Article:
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How Can PTSD Interfere with Our Addiction Recovery?

If you’re struggling with thoughts of suicide, PLEASE call the National Suicide Prevention Lifeline: 1-800-273-TALK (8255).

As we’re working to recover from our addictions, we need a certain level of inner peace, emotional stability, and overall balance if we’re going to be able to defeat the many challenges that come with recovery, from the addictive urges and temptation we experience, to our overwhelming feelings of defeat and disappointment. If we haven’t yet achieved this peace within ourselves, we continue to be vulnerable to our addictive patterns and all of the mental health issues we struggle with. One of the factors that can most block our recovery because it robs us of our peace is the chronic trauma-related condition known as Post Traumatic Stress Disorder (PTSD). PTSD causes us to experience any kind of rehashing of our past traumas that causes us mental and emotional disturbance. We might be constantly preoccupied with the past, constantly replaying the traumatic incidents we’ve experienced, over and over again in our minds and hearts. We might continue to have recurring memories, flashbacks, visions, and nightmares.

Constant Retriggering

When we’re living with PTSD, many of us are routinely triggered, often by things that are out of our control. We’re hypersensitive to things people say, things we see or hear, even conversations, items in our home, or people we know. We’re constantly being reminded of the pain we endured. When we’re constantly being triggered, when we never feel comfortable and at ease within ourselves, we’re also often quite vulnerable to the many effects of our mental illnesses,  such as our drastic changes in mood, our severe episodes of depression, crippling anxiety attacks, insomnia, self-isolation, etc. All of these contribute to our unwellness, and for those of us struggling with addiction, it is usually our drugs of choice that we use to self-medicate rather than seek true healing.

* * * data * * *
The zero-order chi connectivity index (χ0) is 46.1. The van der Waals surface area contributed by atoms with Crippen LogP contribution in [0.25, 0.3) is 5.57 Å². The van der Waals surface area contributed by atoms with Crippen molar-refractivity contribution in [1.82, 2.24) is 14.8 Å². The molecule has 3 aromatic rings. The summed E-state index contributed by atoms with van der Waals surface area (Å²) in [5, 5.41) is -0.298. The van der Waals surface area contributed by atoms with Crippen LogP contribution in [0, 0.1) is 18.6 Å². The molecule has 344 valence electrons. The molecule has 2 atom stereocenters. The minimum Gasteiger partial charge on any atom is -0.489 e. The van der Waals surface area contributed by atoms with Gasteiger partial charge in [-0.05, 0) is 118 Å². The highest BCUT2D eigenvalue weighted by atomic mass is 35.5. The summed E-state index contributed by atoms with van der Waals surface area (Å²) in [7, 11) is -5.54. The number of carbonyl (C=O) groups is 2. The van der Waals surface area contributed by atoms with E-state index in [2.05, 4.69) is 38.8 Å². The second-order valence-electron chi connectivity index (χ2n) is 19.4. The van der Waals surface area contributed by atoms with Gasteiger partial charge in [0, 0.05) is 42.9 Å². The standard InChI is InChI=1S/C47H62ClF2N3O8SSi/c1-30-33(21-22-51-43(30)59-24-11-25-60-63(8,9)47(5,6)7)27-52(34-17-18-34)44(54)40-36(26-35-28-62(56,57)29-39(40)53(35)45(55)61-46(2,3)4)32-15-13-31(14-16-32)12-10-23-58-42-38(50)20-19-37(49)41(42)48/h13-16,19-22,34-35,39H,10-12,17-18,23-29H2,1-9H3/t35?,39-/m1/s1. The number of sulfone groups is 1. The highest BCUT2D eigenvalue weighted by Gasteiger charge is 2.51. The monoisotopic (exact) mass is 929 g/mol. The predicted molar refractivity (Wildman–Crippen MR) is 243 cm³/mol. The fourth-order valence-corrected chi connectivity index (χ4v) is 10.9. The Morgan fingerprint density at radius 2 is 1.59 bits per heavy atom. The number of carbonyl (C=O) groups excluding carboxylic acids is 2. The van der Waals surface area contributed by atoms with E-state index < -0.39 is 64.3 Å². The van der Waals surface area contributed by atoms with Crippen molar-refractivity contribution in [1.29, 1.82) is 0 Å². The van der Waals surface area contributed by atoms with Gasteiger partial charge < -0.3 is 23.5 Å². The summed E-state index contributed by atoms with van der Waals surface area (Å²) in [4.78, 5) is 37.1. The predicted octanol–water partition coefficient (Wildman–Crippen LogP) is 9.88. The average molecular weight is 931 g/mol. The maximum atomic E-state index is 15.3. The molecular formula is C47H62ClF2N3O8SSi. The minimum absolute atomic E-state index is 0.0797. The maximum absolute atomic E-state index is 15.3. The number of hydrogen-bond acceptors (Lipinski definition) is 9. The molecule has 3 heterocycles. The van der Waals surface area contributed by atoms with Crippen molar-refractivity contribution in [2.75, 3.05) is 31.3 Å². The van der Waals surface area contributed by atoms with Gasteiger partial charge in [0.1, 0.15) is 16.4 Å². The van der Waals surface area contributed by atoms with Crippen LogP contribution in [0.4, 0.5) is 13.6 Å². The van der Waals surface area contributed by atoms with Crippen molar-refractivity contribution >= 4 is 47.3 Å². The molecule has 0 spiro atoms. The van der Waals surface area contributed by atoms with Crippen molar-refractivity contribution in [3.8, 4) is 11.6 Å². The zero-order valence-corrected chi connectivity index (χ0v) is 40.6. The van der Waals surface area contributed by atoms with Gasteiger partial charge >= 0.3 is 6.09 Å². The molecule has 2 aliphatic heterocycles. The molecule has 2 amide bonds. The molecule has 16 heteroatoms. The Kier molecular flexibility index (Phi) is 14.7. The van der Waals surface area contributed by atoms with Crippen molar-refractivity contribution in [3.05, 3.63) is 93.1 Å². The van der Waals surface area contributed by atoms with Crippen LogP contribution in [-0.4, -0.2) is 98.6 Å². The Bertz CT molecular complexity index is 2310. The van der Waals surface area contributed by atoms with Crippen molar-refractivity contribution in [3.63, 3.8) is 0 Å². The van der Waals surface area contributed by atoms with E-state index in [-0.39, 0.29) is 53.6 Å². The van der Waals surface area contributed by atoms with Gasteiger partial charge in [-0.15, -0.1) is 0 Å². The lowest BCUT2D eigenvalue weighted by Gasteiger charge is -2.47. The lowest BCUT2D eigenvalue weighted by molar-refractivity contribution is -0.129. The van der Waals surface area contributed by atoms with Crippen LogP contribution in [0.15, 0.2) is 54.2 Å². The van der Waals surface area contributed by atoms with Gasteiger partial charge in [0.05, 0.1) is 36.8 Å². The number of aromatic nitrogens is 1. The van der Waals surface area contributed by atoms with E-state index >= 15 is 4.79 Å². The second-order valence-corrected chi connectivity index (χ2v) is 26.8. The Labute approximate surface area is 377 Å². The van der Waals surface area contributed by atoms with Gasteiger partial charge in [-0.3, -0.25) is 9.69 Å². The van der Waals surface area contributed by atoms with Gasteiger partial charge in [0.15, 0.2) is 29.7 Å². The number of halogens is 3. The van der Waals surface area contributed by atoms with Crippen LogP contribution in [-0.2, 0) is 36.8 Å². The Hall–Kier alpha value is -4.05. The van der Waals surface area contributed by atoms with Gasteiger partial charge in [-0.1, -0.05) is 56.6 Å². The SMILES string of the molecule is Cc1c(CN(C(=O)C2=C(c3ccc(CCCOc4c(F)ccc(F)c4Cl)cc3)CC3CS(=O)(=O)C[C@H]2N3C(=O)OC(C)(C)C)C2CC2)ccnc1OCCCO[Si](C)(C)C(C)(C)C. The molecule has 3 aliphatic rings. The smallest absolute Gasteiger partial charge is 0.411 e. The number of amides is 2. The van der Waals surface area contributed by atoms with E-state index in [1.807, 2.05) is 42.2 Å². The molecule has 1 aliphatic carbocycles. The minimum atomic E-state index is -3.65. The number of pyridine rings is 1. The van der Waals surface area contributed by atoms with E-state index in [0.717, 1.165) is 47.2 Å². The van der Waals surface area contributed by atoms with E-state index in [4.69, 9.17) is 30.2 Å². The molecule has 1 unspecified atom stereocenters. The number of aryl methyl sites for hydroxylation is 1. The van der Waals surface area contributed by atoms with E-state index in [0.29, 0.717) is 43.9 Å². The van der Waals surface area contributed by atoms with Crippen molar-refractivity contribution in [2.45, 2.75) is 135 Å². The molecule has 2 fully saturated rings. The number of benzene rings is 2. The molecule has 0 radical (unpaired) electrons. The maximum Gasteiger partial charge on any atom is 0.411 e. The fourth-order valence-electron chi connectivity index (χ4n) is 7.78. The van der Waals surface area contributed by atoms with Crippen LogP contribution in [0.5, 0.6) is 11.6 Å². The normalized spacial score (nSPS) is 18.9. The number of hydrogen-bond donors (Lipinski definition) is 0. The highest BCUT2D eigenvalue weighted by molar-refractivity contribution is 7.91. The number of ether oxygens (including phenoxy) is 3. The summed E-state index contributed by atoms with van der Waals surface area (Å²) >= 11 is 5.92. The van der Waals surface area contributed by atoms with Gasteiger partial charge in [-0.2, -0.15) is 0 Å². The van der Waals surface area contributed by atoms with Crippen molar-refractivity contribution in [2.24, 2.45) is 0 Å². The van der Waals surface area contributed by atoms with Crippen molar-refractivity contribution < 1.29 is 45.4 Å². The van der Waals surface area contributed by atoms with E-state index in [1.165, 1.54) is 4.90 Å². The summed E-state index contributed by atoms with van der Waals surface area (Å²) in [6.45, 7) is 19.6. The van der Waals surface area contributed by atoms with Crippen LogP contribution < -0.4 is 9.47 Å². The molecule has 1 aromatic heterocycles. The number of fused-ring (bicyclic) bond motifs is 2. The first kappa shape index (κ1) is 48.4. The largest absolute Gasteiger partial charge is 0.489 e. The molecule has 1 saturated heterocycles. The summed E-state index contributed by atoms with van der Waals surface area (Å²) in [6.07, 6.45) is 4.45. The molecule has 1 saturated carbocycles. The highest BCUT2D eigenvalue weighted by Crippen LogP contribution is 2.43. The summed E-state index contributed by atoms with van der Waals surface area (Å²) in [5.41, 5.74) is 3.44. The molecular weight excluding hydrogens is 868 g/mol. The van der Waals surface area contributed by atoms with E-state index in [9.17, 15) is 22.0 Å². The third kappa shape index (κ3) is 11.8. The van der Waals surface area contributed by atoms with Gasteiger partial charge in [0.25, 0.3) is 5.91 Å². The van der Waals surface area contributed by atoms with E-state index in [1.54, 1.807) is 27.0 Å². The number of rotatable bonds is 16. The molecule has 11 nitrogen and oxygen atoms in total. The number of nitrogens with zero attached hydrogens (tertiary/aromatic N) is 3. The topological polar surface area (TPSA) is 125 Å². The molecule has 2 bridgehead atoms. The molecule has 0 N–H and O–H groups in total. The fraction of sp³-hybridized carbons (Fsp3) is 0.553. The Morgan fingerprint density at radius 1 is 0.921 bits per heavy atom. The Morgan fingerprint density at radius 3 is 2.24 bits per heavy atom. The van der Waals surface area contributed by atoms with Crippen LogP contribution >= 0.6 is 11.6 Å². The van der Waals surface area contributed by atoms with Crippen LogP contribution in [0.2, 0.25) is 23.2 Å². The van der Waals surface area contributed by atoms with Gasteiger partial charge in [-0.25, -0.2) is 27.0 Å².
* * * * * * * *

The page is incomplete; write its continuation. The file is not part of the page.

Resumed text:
Emotional Responses

When we’re trapped in the past, we’re also trapped in our emotional reactions to the past. This means that any time we remember something about our trauma or are triggered in some way, we’re perpetuating the same emotional patterns that we did when we were first traumatized. Our emotional responses might include panic, anger, shame or sadness. We feel the energies of our grief and fear not only mentally and emotionally but also through the illnesses they can create in our bodies, such as chronic pain conditions like fibromyalgia which many believe to be trauma-related. Constantly repeating the same emotional patterns keeps that emotional information locked in our subconscious minds, where it then governs the vast majority of our daily life, how we think and feel, how we behave, what choices we make, how we relate to other people, and how we look at the world. This translates to our trauma informing everything about our lives. So not only are our emotional patterns locked in the pain of our trauma, but our behavioral patterns and choices are as well.

Addictive Patterns